“J.K. Simmons and Emile Hirsch are on a male-bonding mission of epic proportions in this outrageous comedy-adventure! A globe-trotting workaholic father (Simmons) is trying to visit his daughter (Analeigh Tipton) during a last-minute layover in Los Angeles, only to discover that she’s disappeared. Desperate to find her, he teams up with her awkward ex-boyfriend (Hirsh) to scour the city over the course of one life-changing night filled with bar brawls, break-ins and hilarious hijinks!”
Meeting your girlfriend’s father can be intimidating, as is the case when Martin meets Frank Gallo, who only comes into town once a year to have dinner with his daughter. Six months later, Frank comes back into town looking for her, only to find out that she and Martin have broken up. Still reeling from the tough break-up, Martin reluctantly agrees to help Frank track her down, thinking something terrible may have happened to her.
Martin and Frank follow leads that take them to all different parts of Los Angeles, and very interesting characters from all walks of life. This is where the film takes on an entirely new direction, and actually changes courses several times throughout the remainder. Initially, the film sets out to be a comedy, throwing these two characters that couldn’t be more different into some pretty funny situations with the likes of Taran Killam, Jon Daly, Kristen Schaal and others. Then, there are some situations that are very Hang Over-esque, with drunken brawls in upscale nightclubs. Throughout it all, a bond begins to grow between Martin and Frank, and as we learn more about Frank and his life we begin to feel as though both of these characters need each other more than they would like to admit.
This second act is filled with unexpected situations and some really funny scenes. Despite the occasional shift in direction, the mystery of what has happened to Ginnie and the journey both Martin and Frank are taking remains entertaining. The third act, however, really falls apart. The mystery of where Ginnie is and the new life she is leading has been built up the entire film, and the solution is terribly disappointing, causing the entire conclusion to fall flat.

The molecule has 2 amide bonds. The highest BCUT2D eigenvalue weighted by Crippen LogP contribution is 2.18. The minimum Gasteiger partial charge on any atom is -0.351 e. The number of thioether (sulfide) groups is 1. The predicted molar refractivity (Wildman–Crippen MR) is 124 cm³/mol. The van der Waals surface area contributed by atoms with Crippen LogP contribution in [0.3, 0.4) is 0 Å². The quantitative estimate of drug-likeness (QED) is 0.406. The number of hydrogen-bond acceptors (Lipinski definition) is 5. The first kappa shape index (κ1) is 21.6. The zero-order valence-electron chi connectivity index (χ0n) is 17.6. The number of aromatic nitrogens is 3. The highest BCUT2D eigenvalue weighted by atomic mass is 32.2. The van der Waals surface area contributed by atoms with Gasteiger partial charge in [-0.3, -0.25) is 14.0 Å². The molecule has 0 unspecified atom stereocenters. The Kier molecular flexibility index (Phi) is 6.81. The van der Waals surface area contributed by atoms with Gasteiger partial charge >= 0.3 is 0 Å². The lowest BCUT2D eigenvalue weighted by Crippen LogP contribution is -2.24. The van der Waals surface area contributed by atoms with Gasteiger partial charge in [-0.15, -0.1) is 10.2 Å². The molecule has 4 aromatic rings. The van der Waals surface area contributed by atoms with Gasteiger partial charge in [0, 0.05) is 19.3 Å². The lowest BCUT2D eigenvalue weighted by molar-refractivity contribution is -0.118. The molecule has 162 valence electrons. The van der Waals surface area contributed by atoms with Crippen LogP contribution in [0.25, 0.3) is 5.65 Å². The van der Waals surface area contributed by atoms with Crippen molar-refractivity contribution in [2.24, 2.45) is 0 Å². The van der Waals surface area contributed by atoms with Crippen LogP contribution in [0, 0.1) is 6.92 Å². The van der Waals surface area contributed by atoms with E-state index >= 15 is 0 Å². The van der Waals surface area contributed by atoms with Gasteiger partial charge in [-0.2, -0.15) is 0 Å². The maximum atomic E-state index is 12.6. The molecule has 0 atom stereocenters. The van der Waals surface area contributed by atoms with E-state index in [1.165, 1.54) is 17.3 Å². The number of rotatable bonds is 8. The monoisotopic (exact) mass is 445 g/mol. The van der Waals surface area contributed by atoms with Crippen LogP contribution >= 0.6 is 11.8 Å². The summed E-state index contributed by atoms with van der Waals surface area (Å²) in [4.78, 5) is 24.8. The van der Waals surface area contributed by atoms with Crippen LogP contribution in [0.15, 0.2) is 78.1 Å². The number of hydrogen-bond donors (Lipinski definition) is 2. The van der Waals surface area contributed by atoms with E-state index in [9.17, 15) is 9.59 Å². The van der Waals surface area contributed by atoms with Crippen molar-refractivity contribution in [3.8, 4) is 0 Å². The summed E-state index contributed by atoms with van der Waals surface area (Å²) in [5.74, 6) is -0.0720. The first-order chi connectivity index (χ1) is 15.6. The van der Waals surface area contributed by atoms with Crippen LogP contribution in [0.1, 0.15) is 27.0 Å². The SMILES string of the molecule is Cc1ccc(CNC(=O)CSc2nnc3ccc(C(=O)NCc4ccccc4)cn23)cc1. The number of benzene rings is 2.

Where the film does find a bit of success is not in the comedic conclusion, but the heartfelt conclusion in the bond between Marty and Frank. Both men are in bad places in their lives, and thanks to the great acting and chemistry between Emile Hirsch and J.K. Simmons, you are entirely engaged in this journey with them.
All Nighter had the potential to be a really great film, but lacks a clear direction. The title and tagline: “The fastest way to get over an ex? Stay up all night with her Dad” suggest the film is going to be a drunken, party film with hilarious hijinks, which honestly isn’t the case whatsoever. The film tries to wear a different number of hats, which if it focused on one a bit more they could have really pulled it off. However, if you can sift through and focus on the really great parts of the story, which include Marty and Frank finding one another so they might not be so lost anymore, then the film can entertain.
The DVD is presented in Widescreen 2.35:1. Although there are no defects in the transfer noticed, the lack of high definition release will leave you wanting. Also, the lack of detail and sharpness is a bit hard to swallow at times, especially in some of the darker scenes. Color levels are well balanced, however, and for a DVD release this is about as good as it gets.
The DVD also includes a digital copy, which when redeemed on Vudu will give you access to an HDX copy to watch.
The audio is presented in Dolby Digital 5.1. The track sounds good, with the majority of the sound coming through the center channel in the form of dialogue. The surrounds are utilized primarily for the score, which has some great music accompanying the film. Levels sound good, especially the track at the end of the film.
The only special features you’re going to see on this disc are:
- Theatrical Trailer
- Sneak Peek
All Nighter suffers from some identity issues, and an unfocused third act and conclusion to the main story. That being said, there is something heartfelt about the journey these two characters take, and if you focus more on that journey and less about the destination, you can find some enjoyment in this film.